Featured Stories

Other Pamplin Media Group sites

The tamale lady strikes again


Market-goers love Guadalupe Maldonados pupusas

Guadalupe Maldonado, owner of Tamales by Lupe, is famous for her delicious pupusas and tamales at the Forest Grove Farmers Market, a program of the nonprofit Adelante Mujeres.

Outside the market, she is also known for her overwhelming commitment to the Latino community.

Originally from Guerrero, Mexico, Maldonado started a career working in early childhood education when she moved to the U.S. She found her start at the Oregon Child Development Coalition, then with HIPPY (Home Instruction for Parents of Preschoolers and Youth) in Cornelius, which eventually lead to her position as the parent coordinator for Adelante Mujeres. Today she continues to recruit new Adelante participants, makes home visits and teaches parenting classes.

Not only does Maldonado enjoy working with families, she also loves feeding them. “I love to cook and experiment with new recipes,” she said. “The market was also a way for my children to attend university.”

That’s why she began selling snow cones, fruit cups and natural fruit juices at the market in 2005. As the market grew, her menu expanded and she enrolled in Adelante’s microenterprise program to formalize her business. But it wasn’t until 2008 — when became friends with a Salvadoran woman — that she learned how to prepare pupusas.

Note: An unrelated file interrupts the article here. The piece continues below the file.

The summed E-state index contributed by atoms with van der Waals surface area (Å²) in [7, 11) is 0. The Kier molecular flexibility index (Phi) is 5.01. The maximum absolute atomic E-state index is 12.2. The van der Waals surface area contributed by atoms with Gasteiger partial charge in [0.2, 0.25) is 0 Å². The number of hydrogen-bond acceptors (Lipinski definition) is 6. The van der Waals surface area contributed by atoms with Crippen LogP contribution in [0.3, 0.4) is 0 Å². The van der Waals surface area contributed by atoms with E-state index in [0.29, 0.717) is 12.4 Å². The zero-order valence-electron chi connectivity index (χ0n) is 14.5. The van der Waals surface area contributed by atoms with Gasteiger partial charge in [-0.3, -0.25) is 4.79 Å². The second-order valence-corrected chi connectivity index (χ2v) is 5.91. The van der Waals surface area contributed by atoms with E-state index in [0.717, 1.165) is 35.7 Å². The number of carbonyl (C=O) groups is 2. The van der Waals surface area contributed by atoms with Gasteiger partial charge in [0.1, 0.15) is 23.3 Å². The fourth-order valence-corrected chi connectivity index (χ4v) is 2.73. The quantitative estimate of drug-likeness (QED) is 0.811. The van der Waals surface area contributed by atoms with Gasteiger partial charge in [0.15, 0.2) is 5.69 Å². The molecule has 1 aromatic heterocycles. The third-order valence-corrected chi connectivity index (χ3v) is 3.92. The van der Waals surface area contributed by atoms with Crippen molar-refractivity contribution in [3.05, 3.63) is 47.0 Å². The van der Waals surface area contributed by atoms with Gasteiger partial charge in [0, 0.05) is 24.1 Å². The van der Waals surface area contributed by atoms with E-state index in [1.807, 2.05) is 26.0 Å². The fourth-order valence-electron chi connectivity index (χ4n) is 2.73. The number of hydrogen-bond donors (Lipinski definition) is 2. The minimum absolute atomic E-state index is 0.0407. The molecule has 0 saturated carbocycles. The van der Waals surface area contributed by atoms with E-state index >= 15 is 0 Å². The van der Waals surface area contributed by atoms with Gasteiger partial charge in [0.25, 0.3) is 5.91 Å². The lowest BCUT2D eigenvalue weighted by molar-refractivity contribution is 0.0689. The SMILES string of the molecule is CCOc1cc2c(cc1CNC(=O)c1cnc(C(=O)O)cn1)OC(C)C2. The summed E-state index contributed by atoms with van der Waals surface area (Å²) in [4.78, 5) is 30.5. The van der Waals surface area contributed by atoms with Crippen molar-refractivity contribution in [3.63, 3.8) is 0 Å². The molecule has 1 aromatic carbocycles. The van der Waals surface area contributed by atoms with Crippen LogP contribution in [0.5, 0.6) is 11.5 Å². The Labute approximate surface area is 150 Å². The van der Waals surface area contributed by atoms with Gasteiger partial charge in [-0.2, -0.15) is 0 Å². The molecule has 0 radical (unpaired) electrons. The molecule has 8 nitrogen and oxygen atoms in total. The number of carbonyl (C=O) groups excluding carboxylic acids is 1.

Maldonado’s thick, hand-made corn tortillas — stuffed with beans, cheese, spinach or meat — draw a salivating crowd of customers every Wednesday at the Forest Grove market. The dish is also served with curtido, a lightly fermented cabbage salad, and Maldonado’s delicious green salsa.

Maldonado remembers that there were only a few vendors when the market first started and her daughters were much younger. Now, with such a demand for her food, Maldonado’s whole family helps load equipment, cook, take orders, clean-up, load up and unload the vehicles again at the end of the night. It is quite an effort, but each week family members greet customers with friendly smiles because they love the work they do.

“The most special part of the market is that even though there are so many different cultures represented, I feel like we are all one ... every year the same people come to visit, greet one another and they are happy to be back year after year,” said Maldonado. “My suggestion to other women that want to start a business is not to be afraid to do what they love.”

If you’ve never tried a tamale or pupusa before, they are well worth the wait. Come taste for yourself at the Forest Grove Farmers Market every Wednesday through October from 4 to 8 p.m. on Main Street downtown.

Kaely Summers is manager of the Forest Grove Farmers Market.